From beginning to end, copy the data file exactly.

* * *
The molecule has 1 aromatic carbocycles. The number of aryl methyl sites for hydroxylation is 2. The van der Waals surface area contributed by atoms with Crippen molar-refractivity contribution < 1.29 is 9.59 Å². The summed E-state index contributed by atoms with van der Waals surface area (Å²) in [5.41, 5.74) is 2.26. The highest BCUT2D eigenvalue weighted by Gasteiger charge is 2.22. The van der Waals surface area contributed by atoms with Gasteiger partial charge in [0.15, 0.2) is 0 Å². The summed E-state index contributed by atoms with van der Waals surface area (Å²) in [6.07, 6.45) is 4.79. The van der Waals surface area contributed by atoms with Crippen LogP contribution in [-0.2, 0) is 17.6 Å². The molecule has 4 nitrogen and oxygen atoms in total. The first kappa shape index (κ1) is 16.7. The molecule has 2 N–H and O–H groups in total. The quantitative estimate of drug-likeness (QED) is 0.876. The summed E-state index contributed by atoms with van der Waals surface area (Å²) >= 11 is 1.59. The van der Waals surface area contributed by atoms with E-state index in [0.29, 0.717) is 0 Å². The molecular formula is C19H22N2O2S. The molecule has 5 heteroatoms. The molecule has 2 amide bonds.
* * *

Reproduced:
The molecule has 1 aromatic carbocycles. The number of aryl methyl sites for hydroxylation is 2. The van der Waals surface area contributed by atoms with Crippen molar-refractivity contribution < 1.29 is 9.59 Å². The summed E-state index contributed by atoms with van der Waals surface area (Å²) in [5.41, 5.74) is 2.26. The highest BCUT2D eigenvalue weighted by Gasteiger charge is 2.22. The van der Waals surface area contributed by atoms with Gasteiger partial charge in [0.15, 0.2) is 0 Å². The summed E-state index contributed by atoms with van der Waals surface area (Å²) in [6.07, 6.45) is 4.79. The van der Waals surface area contributed by atoms with Crippen LogP contribution in [-0.2, 0) is 17.6 Å². The molecule has 4 nitrogen and oxygen atoms in total. The first kappa shape index (κ1) is 16.7. The molecule has 2 N–H and O–H groups in total. The quantitative estimate of drug-likeness (QED) is 0.876. The summed E-state index contributed by atoms with van der Waals surface area (Å²) >= 11 is 1.59. The van der Waals surface area contributed by atoms with E-state index in [0.29, 0.717) is 0 Å². The molecular formula is C19H22N2O2S. The molecule has 5 heteroatoms. The molecule has 2 amide bonds.